Buszek argues that subsequent iterations of the pin up would similarly challenge boundaries in a very feminist way. Gibson Girls of the turn of the 20th century? Advocates of the right to vote, whose images were used on both sides of the debate as either an argument for female liberation or an illustration of what would happen when girls go wild. Flappers of the 1920s? Ditto.


It’s when the 1940s roll around that the pin up begins to make her way into the hands of the average woman. During World War II she is increasingly making her way into the workforce in non-traditional female work, such as in the military or in factories.

George Petty Air Hostess. From VinMag.

George Petty Air Hostess. From VinMag.

Buszek found that these women began experimenting with do-it-yourself pin ups, not to share with boyfriends and husbands but to share with their friends.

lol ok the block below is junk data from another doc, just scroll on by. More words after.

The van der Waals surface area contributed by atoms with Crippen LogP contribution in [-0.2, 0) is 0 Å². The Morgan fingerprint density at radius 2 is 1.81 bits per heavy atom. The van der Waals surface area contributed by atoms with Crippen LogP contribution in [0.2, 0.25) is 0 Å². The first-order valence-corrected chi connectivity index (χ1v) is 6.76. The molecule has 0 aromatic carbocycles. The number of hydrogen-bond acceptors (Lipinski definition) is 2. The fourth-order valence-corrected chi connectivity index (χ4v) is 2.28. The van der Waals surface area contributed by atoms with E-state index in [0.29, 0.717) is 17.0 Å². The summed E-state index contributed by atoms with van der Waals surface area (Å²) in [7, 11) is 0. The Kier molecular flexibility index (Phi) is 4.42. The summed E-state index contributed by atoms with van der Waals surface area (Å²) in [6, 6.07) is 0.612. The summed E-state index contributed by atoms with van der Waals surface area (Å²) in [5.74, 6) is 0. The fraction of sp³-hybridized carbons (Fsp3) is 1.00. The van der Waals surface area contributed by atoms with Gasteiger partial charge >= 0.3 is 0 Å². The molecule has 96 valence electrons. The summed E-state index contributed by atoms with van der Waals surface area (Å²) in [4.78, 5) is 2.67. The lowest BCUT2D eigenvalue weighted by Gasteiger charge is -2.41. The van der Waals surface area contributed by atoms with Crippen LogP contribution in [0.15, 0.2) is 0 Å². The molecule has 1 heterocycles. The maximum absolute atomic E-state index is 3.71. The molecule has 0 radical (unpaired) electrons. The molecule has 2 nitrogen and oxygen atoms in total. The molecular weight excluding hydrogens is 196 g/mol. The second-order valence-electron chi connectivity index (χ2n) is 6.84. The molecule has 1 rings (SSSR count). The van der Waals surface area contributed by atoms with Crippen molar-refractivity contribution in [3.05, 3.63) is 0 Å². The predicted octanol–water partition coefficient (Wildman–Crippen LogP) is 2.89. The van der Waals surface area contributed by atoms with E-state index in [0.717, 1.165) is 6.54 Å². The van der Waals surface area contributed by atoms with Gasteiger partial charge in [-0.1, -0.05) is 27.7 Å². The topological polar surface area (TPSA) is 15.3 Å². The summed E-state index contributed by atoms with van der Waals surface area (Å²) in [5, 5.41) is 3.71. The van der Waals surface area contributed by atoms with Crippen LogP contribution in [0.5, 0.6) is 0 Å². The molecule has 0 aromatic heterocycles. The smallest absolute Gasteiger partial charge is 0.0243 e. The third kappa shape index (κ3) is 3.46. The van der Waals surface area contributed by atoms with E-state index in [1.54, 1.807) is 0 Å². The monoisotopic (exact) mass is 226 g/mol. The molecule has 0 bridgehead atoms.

They are doing it to capture their own audacity. There was something inherently dangerous and transgressive about what those images must have represented to young women.

Maria Elena Buszek


By the 1950s, pin up icons like Bettie Page and Marilyn Monroe were using their sexuality as a way to promote their images within popular culture. Yes, Page and Monroe, not necessarily the photographers behind the images. Scholar Kathryn N. Benzel traced how Monroe constructed poses, accessories, costumes and expressions within her images, forcing viewers “to contemplate an aesthetic form rather than a glamourized nude.” Page’s carefully cultivated persona, meanwhile, poked fun at the very genre itself. Buszek sees her as a counterpoint to the Playboy Playmate (who would also emerge during this era), a feminist alternative to the nonthreatening Bunny.